Bluebox's Android signing flaw has now been exploited by hackers

David Tom

TS Addict
Nearly a month ago, mobile security firm Bluebox uncovered a security flaw in Android that affects almost all devices released over the last four years. The vulnerability would allow malicious code to be injected into any application without altering its...

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misor

TS Evangelist
"Unfortunately, the open concept of the Android platform is proving to be its major downfall."

+1000
hahaha. good one. :)
I hope this will "force" google and its partners to effectively upgrade all android 2.3.xx to android 4.xx and for google's partners to provide asap the much needed firmware updates.

I wonder how lucky Symantec is in being able to "spot the the first malware in the wild? that has successfully exploited the Android app signing flaw".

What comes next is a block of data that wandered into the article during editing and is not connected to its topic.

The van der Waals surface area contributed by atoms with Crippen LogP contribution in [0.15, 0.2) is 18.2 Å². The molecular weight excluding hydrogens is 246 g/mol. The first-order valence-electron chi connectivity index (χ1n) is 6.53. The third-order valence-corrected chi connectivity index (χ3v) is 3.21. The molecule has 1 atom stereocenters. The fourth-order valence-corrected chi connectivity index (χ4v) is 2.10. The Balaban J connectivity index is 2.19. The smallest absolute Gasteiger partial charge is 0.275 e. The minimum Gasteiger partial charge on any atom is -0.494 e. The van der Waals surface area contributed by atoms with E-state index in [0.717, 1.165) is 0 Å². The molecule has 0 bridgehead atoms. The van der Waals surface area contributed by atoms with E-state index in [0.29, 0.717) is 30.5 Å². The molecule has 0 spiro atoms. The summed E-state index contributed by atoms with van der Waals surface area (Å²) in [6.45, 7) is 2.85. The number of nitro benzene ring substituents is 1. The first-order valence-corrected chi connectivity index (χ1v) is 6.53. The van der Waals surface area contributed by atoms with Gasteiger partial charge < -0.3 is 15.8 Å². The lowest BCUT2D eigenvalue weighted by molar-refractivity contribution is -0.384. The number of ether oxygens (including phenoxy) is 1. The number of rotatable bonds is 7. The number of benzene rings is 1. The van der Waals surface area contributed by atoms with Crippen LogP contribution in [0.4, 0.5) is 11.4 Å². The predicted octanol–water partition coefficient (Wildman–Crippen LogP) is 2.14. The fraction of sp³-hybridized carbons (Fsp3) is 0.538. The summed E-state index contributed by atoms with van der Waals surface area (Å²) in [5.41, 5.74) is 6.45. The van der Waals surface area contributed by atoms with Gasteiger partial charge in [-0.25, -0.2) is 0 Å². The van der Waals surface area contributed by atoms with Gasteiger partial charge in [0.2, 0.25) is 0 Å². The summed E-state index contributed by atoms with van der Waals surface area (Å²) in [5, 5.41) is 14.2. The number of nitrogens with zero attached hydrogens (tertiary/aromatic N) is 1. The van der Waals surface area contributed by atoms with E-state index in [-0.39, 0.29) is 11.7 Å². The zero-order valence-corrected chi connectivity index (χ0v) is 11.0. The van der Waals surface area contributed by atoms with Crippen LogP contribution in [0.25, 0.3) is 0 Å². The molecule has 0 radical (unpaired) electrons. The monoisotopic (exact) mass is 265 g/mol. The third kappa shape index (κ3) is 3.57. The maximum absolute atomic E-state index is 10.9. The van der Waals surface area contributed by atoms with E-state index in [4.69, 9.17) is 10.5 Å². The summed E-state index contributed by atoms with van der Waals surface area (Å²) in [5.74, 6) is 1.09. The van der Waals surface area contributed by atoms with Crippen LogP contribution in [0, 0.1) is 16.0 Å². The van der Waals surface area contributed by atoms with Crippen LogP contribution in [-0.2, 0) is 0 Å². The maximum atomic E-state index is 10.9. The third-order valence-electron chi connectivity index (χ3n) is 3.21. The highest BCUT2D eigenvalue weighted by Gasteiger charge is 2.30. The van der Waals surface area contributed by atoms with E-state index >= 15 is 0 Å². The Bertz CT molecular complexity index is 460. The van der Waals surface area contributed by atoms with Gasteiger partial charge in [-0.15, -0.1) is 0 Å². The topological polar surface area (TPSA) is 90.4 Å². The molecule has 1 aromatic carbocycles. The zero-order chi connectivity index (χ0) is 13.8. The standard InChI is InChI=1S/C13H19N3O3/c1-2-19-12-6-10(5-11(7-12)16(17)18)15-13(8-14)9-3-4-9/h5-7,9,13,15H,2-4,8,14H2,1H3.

(which leads me to somewhat entertain the idea that the malware security businesses are the ones behind the creation of some of these malwares. :) )
 

cliffordcooley

TS Redneck
which leads me to somewhat entertain the idea that the malware security businesses are the ones behind the creation of some of these malwares.
I've always thought this, which is why I will not purchase security software.

Have you heard the phrase we watch each others backs? Thats the relationship between Anti-Mal-ware and Mal-ware. It's all a front to collect revenue. How could you think otherwise when our own government is fighting for secrecy about surveillance tactics? I wouldn't be surprised if push comes to shove and we found out they were all connected. I would be willing to bet our fight against Mal-ware is a fight against governments collecting information and supporting AV software companies to help motivate them in keeping their mouth shut. With the government putting a muzzle on companies, its an easy conspiracy theory to support. Especially when you read about the efforts of companies counter attempts to government surveillance. That would fall right in line with new Mal-ware definitions.
 
G

Guest